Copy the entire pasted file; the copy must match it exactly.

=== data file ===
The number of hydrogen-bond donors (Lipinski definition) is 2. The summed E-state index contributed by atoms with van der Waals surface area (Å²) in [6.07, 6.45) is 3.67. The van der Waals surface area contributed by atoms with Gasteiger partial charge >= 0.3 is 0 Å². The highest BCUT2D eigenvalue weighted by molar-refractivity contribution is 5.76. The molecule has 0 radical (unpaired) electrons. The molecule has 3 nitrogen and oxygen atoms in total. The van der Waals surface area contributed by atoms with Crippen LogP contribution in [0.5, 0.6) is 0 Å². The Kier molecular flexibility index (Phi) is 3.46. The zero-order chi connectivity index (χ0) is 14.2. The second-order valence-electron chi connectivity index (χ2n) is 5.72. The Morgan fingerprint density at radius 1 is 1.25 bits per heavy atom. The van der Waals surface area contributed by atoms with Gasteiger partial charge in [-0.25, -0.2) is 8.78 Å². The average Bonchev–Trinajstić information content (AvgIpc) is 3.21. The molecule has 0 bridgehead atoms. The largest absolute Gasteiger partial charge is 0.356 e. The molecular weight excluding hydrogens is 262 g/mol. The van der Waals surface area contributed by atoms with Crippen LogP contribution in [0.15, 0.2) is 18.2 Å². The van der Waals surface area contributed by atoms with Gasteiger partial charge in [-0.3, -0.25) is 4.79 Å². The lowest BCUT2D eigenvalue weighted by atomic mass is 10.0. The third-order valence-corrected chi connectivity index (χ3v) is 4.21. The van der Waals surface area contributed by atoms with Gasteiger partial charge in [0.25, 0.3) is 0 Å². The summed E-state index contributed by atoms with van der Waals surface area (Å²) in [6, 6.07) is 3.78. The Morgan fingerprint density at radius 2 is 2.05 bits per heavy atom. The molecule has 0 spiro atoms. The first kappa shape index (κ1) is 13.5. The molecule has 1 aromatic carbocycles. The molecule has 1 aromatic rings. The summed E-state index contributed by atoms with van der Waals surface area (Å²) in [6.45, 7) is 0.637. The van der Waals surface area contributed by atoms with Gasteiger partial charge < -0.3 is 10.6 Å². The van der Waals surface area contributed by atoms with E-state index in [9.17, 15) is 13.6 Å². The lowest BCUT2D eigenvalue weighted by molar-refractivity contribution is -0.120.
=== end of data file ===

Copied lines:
The number of hydrogen-bond donors (Lipinski definition) is 2. The summed E-state index contributed by atoms with van der Waals surface area (Å²) in [6.07, 6.45) is 3.67. The van der Waals surface area contributed by atoms with Gasteiger partial charge >= 0.3 is 0 Å². The highest BCUT2D eigenvalue weighted by molar-refractivity contribution is 5.76. The molecule has 0 radical (unpaired) electrons. The molecule has 3 nitrogen and oxygen atoms in total. The van der Waals surface area contributed by atoms with Crippen LogP contribution in [0.5, 0.6) is 0 Å². The Kier molecular flexibility index (Phi) is 3.46. The zero-order chi connectivity index (χ0) is 14.2. The second-order valence-electron chi connectivity index (χ2n) is 5.72. The Morgan fingerprint density at radius 1 is 1.25 bits per heavy atom. The van der Waals surface area contributed by atoms with Gasteiger partial charge in [-0.25, -0.2) is 8.78 Å². The average Bonchev–Trinajstić information content (AvgIpc) is 3.21. The molecule has 0 bridgehead atoms. The largest absolute Gasteiger partial charge is 0.356 e. The molecular weight excluding hydrogens is 262 g/mol. The van der Waals surface area contributed by atoms with Crippen LogP contribution in [0.15, 0.2) is 18.2 Å². The van der Waals surface area contributed by atoms with Gasteiger partial charge in [-0.3, -0.25) is 4.79 Å². The lowest BCUT2D eigenvalue weighted by atomic mass is 10.0. The third-order valence-corrected chi connectivity index (χ3v) is 4.21. The van der Waals surface area contributed by atoms with Gasteiger partial charge in [0.25, 0.3) is 0 Å². The summed E-state index contributed by atoms with van der Waals surface area (Å²) in [6, 6.07) is 3.78. The Morgan fingerprint density at radius 2 is 2.05 bits per heavy atom. The molecule has 0 spiro atoms. The first kappa shape index (κ1) is 13.5. The molecule has 1 aromatic carbocycles. The molecule has 1 aromatic rings. The summed E-state index contributed by atoms with van der Waals surface area (Å²) in [6.45, 7) is 0.637. The van der Waals surface area contributed by atoms with Gasteiger partial charge < -0.3 is 10.6 Å². The van der Waals surface area contributed by atoms with E-state index in [9.17, 15) is 13.6 Å². The lowest BCUT2D eigenvalue weighted by molar-refractivity contribution is -0.120.